In our church we celebrate Epiphany—Little Christmas, or the arrival of the Wise Men—as evidence that Jesus was sent to save us all, not just the Jews. King of ALL Kings, baby. Everybody’s in.
Christians have been known to forget this. We all like to think our church is the best, even though we know that’s not the name of the game. The Wise Men serve as a reminder that our ways are not God’s ways and we don’t know what we don’t know.
But in case we missed the point, on Sunday, Father Arje told this story at church:
There were three coconut farmers, and they all lived on the other side of the island from the market. This required them to haul their harvest across the island. One day they were sitting in the shade, sipping cool coconut milk. Two of them were having an argument about the best way to get to town.
“To go around the east side of the island is the best way!” said the first. “It’s the way people have always gone.”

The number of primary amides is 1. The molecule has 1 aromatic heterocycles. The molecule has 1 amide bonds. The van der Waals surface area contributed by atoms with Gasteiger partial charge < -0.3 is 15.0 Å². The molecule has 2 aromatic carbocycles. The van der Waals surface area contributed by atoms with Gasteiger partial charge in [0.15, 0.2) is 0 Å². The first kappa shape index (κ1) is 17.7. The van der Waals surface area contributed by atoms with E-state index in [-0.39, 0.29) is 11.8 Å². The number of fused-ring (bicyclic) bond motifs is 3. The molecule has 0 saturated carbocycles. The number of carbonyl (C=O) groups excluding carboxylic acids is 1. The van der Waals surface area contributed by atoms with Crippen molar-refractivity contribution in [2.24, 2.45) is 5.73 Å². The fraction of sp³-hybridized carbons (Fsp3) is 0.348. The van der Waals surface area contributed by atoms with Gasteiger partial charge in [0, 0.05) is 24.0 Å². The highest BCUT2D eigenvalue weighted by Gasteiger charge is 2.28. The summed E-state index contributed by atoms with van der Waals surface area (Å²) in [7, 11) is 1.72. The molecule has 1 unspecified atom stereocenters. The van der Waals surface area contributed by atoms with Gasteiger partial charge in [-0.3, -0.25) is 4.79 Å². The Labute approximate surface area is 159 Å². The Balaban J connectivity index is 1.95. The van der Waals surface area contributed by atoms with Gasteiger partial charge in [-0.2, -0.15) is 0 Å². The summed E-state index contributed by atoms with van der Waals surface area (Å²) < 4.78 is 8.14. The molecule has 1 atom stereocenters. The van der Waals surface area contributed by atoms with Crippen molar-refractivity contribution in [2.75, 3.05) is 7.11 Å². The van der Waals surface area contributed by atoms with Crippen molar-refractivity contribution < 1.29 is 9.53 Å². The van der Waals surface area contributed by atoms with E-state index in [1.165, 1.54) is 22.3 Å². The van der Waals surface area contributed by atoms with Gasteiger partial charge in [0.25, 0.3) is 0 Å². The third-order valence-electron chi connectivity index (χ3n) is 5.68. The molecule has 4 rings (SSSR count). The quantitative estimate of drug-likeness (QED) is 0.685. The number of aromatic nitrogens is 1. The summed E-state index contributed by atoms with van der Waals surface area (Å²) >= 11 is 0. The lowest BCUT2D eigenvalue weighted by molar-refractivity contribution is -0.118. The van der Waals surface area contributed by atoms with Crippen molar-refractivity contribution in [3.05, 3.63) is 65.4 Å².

“Bah!” said the second farmer. “That path is old and crowded. Too many people. The west side is new and less crowded. No towns. No one but farmers on the road. It’s faster!”
They continued to argue back and forth until finally they turned to the third farmer. “What do you think?” the first farmer asked.
“Well,” he said, “I have gone to the east and I see the value. But I have gone to the west and there is value there as well. And recently, my sons and I forged a new path right through the mountains, and it seems solid.
“So here is what I think. You can go to the east, and he can go to the west, and I can go straight ahead. But we’ll all arrive at the market. And when we get there, does the owner ask us ‘Which way did you come?’ No—he asks us ‘How good are your coconuts?’”
Wouldn’t it be amazing if this year we worried less about what the other farmers were doing and focused instead on growing good coconuts?